about two weeks ago
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Slashdot Tries Something New; Audience Responds!

smoothnorman Re:Resurrecting Technocrat.net (2219 comments)

i think if you were to do this i'd visit it often in-lieu of that slashdot seems hell-bent upon doing to itself. consider yourself encouraged by the vast faceless horde.

about 2 months ago
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New Object Recognition Algorithm Learns On the Fly

smoothnorman Re:Evolution at BYU (100 comments)

that reply is of the "but Einstein believed in God" sort. whereas i stated that religion is based on faith and faith is inconsistent with science. i did not state that someone who currently is willing to believe that a god is possible (even probable) cannot do good science; just that they cannot hold this belief in the face of contrary evidence, which is to say faith. faith accepts no evidence and cannot be placed aside for evidence. so "real science" (as you introduce the term) is entirely inconsistent with "real faith" (as you introduce the term). they are philosophically orthogonal concepts.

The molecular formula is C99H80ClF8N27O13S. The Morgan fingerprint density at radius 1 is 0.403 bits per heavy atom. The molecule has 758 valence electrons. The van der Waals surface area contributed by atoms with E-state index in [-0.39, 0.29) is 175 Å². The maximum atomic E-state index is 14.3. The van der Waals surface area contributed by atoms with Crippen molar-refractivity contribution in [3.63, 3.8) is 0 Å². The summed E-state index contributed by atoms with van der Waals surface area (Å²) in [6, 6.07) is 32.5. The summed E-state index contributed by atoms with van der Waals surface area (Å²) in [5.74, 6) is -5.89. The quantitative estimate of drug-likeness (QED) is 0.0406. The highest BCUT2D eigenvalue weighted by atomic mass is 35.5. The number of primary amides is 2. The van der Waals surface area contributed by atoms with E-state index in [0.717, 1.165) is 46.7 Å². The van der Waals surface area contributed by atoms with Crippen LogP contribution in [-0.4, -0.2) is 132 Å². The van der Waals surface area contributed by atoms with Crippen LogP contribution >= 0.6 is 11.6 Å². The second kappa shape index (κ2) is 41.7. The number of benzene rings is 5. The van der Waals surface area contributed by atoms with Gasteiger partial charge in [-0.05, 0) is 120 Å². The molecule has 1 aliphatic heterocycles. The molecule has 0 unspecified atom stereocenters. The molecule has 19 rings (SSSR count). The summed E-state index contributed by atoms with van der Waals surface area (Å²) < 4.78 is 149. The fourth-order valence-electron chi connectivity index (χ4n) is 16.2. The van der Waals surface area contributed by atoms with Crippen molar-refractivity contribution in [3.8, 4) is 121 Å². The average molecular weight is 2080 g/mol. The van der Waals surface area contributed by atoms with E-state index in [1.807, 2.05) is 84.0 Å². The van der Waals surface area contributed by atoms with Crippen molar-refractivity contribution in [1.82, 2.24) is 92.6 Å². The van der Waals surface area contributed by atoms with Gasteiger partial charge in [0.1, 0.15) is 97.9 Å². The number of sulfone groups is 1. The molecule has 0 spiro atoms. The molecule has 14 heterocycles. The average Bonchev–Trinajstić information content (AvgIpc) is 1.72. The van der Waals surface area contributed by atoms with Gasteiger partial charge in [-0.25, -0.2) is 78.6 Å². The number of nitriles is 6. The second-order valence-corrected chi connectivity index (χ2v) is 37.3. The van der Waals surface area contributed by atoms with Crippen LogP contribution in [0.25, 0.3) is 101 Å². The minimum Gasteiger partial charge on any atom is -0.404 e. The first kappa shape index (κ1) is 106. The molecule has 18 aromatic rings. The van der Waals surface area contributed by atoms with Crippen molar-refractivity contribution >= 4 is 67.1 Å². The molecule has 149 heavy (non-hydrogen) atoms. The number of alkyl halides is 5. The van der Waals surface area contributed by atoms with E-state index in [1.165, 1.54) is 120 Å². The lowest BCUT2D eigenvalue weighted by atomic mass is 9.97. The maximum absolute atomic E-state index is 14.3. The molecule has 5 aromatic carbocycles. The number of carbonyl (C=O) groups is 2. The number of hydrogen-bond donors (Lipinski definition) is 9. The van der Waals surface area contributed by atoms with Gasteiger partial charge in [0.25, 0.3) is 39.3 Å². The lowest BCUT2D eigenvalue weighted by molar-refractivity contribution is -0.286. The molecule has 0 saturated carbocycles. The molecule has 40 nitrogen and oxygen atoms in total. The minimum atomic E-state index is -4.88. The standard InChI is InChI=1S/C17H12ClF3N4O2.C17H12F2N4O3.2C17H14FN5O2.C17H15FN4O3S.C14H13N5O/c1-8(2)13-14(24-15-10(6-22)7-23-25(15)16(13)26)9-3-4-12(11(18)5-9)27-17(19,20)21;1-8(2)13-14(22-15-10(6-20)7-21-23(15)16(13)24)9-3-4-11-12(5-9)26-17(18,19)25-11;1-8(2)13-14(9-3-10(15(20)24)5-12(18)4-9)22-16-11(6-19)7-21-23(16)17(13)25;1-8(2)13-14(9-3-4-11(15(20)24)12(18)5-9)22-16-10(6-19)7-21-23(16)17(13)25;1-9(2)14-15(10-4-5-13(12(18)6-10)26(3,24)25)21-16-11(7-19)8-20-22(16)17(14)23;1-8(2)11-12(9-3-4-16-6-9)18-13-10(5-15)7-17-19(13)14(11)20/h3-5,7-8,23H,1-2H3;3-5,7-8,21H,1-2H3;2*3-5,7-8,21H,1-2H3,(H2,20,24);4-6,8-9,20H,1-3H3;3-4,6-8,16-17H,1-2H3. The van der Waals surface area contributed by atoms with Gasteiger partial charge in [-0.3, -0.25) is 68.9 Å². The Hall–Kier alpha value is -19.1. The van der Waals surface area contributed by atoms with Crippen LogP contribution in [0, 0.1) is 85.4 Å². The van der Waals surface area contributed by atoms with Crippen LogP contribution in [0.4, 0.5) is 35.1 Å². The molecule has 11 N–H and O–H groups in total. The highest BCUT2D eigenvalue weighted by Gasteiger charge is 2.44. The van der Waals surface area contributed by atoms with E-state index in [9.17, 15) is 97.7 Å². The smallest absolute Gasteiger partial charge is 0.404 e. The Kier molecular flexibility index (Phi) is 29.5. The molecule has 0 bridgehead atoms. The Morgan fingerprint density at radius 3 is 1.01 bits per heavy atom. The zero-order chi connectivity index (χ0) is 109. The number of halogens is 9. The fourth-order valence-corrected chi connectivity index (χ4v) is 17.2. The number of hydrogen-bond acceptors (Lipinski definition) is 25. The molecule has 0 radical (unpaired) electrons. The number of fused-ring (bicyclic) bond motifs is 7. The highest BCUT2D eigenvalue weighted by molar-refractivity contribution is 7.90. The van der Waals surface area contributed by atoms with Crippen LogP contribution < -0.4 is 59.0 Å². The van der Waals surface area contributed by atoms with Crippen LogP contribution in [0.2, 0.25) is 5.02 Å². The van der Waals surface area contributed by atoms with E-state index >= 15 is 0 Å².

about 3 months ago
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New Object Recognition Algorithm Learns On the Fly

smoothnorman Re:Evolution at BYU (100 comments)

"testimonies"? ...is that some specialized mormon terminology like being 'sealed' rather than married? i've read endless screeds about how one can make religion and science happily co-exist. but in the final analysis, it can't happen; at least not with standard faith-based religions. science essentially demands that nothing can be taken on faith; and religion essentially demands that anything important (the root of one's philosophical tree, if you will) must be taken on faith. if you're a faithful you cannot be a clear-minded scientist. i know this will be tediously countered, but faith is anti-science, and faith is the basis of religion.